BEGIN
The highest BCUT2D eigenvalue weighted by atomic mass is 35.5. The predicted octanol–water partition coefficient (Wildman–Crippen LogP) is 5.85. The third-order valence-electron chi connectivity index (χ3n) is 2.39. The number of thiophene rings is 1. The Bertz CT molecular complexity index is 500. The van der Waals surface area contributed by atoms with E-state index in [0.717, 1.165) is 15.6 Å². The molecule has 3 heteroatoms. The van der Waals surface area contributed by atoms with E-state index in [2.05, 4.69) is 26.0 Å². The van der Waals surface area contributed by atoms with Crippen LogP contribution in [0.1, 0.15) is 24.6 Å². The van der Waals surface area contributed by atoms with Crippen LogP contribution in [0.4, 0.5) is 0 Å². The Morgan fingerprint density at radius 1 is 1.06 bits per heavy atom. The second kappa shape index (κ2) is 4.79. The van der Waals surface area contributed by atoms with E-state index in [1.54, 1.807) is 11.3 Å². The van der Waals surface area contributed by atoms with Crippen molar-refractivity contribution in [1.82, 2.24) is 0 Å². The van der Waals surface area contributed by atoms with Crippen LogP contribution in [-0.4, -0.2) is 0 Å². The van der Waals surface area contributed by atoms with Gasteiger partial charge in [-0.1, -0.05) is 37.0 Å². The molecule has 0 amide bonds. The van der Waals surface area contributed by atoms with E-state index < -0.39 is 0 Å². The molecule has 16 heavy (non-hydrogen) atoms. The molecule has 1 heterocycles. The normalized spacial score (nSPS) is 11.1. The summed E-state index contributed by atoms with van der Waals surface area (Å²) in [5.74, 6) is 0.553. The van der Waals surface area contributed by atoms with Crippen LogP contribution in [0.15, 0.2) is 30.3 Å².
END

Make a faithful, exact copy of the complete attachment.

The highest BCUT2D eigenvalue weighted by atomic mass is 35.5. The predicted octanol–water partition coefficient (Wildman–Crippen LogP) is 5.85. The third-order valence-electron chi connectivity index (χ3n) is 2.39. The number of thiophene rings is 1. The Bertz CT molecular complexity index is 500. The van der Waals surface area contributed by atoms with E-state index in [0.717, 1.165) is 15.6 Å². The molecule has 3 heteroatoms. The van der Waals surface area contributed by atoms with E-state index in [2.05, 4.69) is 26.0 Å². The van der Waals surface area contributed by atoms with Crippen LogP contribution in [0.1, 0.15) is 24.6 Å². The van der Waals surface area contributed by atoms with Crippen LogP contribution in [0.4, 0.5) is 0 Å². The Morgan fingerprint density at radius 1 is 1.06 bits per heavy atom. The second kappa shape index (κ2) is 4.79. The van der Waals surface area contributed by atoms with E-state index in [1.54, 1.807) is 11.3 Å². The van der Waals surface area contributed by atoms with Crippen molar-refractivity contribution in [1.82, 2.24) is 0 Å². The van der Waals surface area contributed by atoms with Crippen LogP contribution in [-0.4, -0.2) is 0 Å². The van der Waals surface area contributed by atoms with Gasteiger partial charge in [-0.1, -0.05) is 37.0 Å². The molecule has 0 amide bonds. The van der Waals surface area contributed by atoms with E-state index < -0.39 is 0 Å². The molecule has 16 heavy (non-hydrogen) atoms. The molecule has 1 heterocycles. The normalized spacial score (nSPS) is 11.1. The summed E-state index contributed by atoms with van der Waals surface area (Å²) in [5.74, 6) is 0.553. The van der Waals surface area contributed by atoms with Crippen LogP contribution in [0.15, 0.2) is 30.3 Å².